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Adrian's personal mailing list
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Dear <<First Name>>, 

Nobody blinked when we entered the Costco carrying a rotary saw. It was 7am on a Sunday. Paul and I swiped our badges and entered through the back door.

I was afraid we’d get fired. I went along with Paul’s covert mission because he assured me that if things went bad, so bad that our jobs were in jeopardy, that he would take the blame. I trusted him, he was my mentor.

Paul and I were inventory auditors. At most stores this role is respected, but not at Costco in Arvada. Our desk was shoved in the corner, exposed to forklifts, and regularly blocked by pallets. We were tired of being disrespected. 

We were mostly undetected at first. It wasn't until we started building that people began asking questions. The sound of lumber being cut is hard to disguise in a warehouse, even on a Sunday morning. 

We had been nursing a secret stash where we had collected all the materials we needed for our operation, mostly the odds and ends of shelving parts. The heavy steel shelves that make up the aisles of stores are surprisingly flexible. Like Legos, you can build towering storage, display cases, seasonal end caps, or in our case a makeshift office. Once we had enough parts we made our move. That’s why we were at Costco on a Sunday morning, it was the least conspicuous time. We claimed maybe 75 square feet in all. We built a simple station where our desks could overlook the loading docks. As predicted, the Sunday morning crew mostly left us alone, aside from asking if we had permission for our construction project.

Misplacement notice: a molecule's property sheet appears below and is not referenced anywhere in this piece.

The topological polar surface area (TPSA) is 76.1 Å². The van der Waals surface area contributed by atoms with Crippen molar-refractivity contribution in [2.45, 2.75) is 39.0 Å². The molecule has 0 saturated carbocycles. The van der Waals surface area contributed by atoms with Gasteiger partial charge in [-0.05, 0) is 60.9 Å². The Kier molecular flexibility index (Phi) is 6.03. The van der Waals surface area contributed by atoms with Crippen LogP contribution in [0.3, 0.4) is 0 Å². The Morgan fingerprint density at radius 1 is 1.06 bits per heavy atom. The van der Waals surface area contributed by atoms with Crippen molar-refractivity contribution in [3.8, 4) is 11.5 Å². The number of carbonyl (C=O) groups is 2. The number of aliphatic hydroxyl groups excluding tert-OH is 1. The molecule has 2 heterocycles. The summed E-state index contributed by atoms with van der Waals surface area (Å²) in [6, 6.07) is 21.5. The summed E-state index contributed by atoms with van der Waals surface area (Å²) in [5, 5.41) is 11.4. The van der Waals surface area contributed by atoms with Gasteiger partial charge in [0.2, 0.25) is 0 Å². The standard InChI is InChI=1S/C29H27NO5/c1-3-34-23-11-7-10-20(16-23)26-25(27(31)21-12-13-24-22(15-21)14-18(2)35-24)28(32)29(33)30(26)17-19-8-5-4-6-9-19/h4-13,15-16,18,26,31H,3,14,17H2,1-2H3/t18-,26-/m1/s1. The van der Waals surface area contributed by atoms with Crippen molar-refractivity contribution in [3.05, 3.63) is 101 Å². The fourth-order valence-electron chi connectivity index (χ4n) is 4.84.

The real test would be Monday morning when the store manager arrived. He was known to blow his stack so we prepared for the blowback. Worst case scenario he would make an example of us, we might get publicly humiliated and then forced to disassemble our office. That never happened. As far as I know, that makeshift office space is still in place today, 18 years later.

I am telling you this story for two reasons. The obvious one is that there is probably some work that you would gladly do if it didn’t mean getting permission. That job goes undone because you know that nobody will ever sanction your crazy idea. Maybe you feel disrespected, shoved in a corner, unappreciated. If that’s you, I want to encourage you to do that thing, whatever scheme you are hatching, anyway. Permission is overrated and punishment is usually a phantom fear, an excuse we use to justify non-action. 

The other reason I am telling you this is that I need your help for a covert mission. We’ll have to do the work off the clock and in-between official business tasks. There’s no guarantee that it will work, and we may be publicly humiliated when the boss finds out about it. Here’s the plan...

I’ll bet you know somebody who secretly wants to contribute more than what is asked of them. They will never break the rules. Instead they will endure the abuse, collect a paycheck, and never reach their potential. These are the people we need to activate. We need to create safe spaces where these types of people can use the scraps and excess supplies – the by-products of our businesses – to innovate. 

I believe that when we give people autonomy they will surprise us. They’ll show up on Sunday morning, off duty, with their own tools, energized to build something better than anything we could have ever assigned them. In fact, they probably wouldn’t even tell you about their dreams, because they think you wouldn’t bless their audacity. Your mission, should you choose to accept it, is to find and empower these individuals.

When I write about the invisible golden age and the 2020 simulator I am pleading with people to see that the keys to our mental prison have been left in the lock. There’s no need to ask for permission, all you have to do is turn the key and watch the door swing open.

I’ll write again next Sunday. Stay creative.

Your friend,
Adrian
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